COLUMN: Central Washington is Leading in Clean Energy Production

August 26, 2019
Weekly Column and Op-Ed

There has been a loud nation-wide conversation about clean and carbon-free energy sources, and I am proud to represent Central Washington, where we are leading in renewable energy production.

If you drive through our congressional district, you’re bound to see the rolling hills topped with windmills, whose turbines generate about 3,076 megawatts of renewable energy each year throughout the state.

If you keep driving, you may end up in Adams County, where Washington’s largest solar farm opened north of Lind late last year. The facility is 25 times larger than any other solar farm in the state and, in addition to providing renewable energy to the families of Central and Eastern Washington, will generate approximately $4 million in property tax revenues over the next 20 years.

Tri-Cities has a storied past of nuclear innovation at the Hanford site, but Energy Northwest is making new history within the nuclear power sector. The Columbia Generating Station in Richland is the northwest’s only active nuclear power plant and is the third largest electricity generator in Washington state.  Nuclear plants like this can produce carbon-free, reliable energy for 24 hours a day, seven days a week, which accounts for 10% of our state’s electricity.

Of course, Washington’s crown jewel of renewable energy is hydropower. The Grand Coulee Dam is the largest power station in the nation. With a 6,809-megawatt generating capacity, the Dam supplies an average of 21 billion kilowatt hours of clean, affordable, and reliable electricity to 11 states and Canada each year.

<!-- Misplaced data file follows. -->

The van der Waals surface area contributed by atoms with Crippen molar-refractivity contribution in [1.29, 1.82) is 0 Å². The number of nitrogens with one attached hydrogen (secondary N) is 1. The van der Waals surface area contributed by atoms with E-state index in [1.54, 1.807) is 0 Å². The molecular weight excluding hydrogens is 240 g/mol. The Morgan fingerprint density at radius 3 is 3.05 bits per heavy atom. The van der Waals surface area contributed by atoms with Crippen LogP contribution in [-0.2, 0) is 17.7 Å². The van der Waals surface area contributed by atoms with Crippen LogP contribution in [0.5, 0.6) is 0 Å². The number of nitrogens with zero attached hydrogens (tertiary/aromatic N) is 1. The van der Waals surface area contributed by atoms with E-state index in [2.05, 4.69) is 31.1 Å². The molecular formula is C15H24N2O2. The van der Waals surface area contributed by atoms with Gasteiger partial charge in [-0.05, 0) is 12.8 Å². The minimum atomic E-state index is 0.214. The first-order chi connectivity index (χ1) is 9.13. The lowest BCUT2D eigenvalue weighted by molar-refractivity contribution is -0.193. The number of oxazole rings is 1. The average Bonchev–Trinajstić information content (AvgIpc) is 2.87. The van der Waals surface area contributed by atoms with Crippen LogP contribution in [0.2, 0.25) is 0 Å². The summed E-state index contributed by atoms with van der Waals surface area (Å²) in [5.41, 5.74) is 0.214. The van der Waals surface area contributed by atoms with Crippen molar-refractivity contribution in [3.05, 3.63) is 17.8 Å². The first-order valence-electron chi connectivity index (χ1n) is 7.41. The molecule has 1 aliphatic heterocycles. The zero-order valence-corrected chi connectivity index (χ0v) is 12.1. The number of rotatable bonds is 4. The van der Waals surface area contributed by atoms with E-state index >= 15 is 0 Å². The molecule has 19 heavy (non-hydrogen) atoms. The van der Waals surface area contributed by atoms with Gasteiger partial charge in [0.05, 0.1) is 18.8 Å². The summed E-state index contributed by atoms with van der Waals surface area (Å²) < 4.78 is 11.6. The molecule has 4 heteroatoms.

The Columbia and Snake River Dams produce nearly 60% of the energy in Washington, Oregon, Idaho, and Montana. While other renewable energy sources rely on sunlight or high winds, hydropower can provide steady and affordable energy to the households of the Pacific Northwest. I have and will continue to advocate for these critical hydropower projects.

These dams provide many critical benefits to our state’s agriculture industry – from transportation to irrigation, but they also create jobs and help maintain our economic prosperity. With federal investment in both construction and environmental research, we are working to ensure our hydropower dams are being efficiently operated for all species and wildlife they affect.

I recently visited the Pacific Northwest National Laboratory (PNNL) in Richland to learn about some of the research scientists are doing and improvements they are making to our existing dam infrastructure to ensure salmon can safely cross through our dams.

PNNL was also recently chosen by the Department of Energy as the new site of a national grid energy research facility. The Lab is already known for their expertise on energy grid storage and security, which is going to be even more critical for our nation’s renewable energy future, and this new facility is going to ensure Central Washington remains at the forefront of innovation.

All of these renewable energy projects are vital to our region, especially as our country pushes toward a clean energy future. Working together with private partners, state and local governments, and other stakeholders will allow us to continue to stay on the cutting edge of this vital industry.

In Central Washington, we truly do enjoy an all-of-the-above energy strategy, and we are leading the country as we maintain, develop, and perfect our renewable energy resources. We understand the importance of having clean, reliable, and affordable sources of energy for decades to come. We should be proud of the work we have done and will continue to do in the future.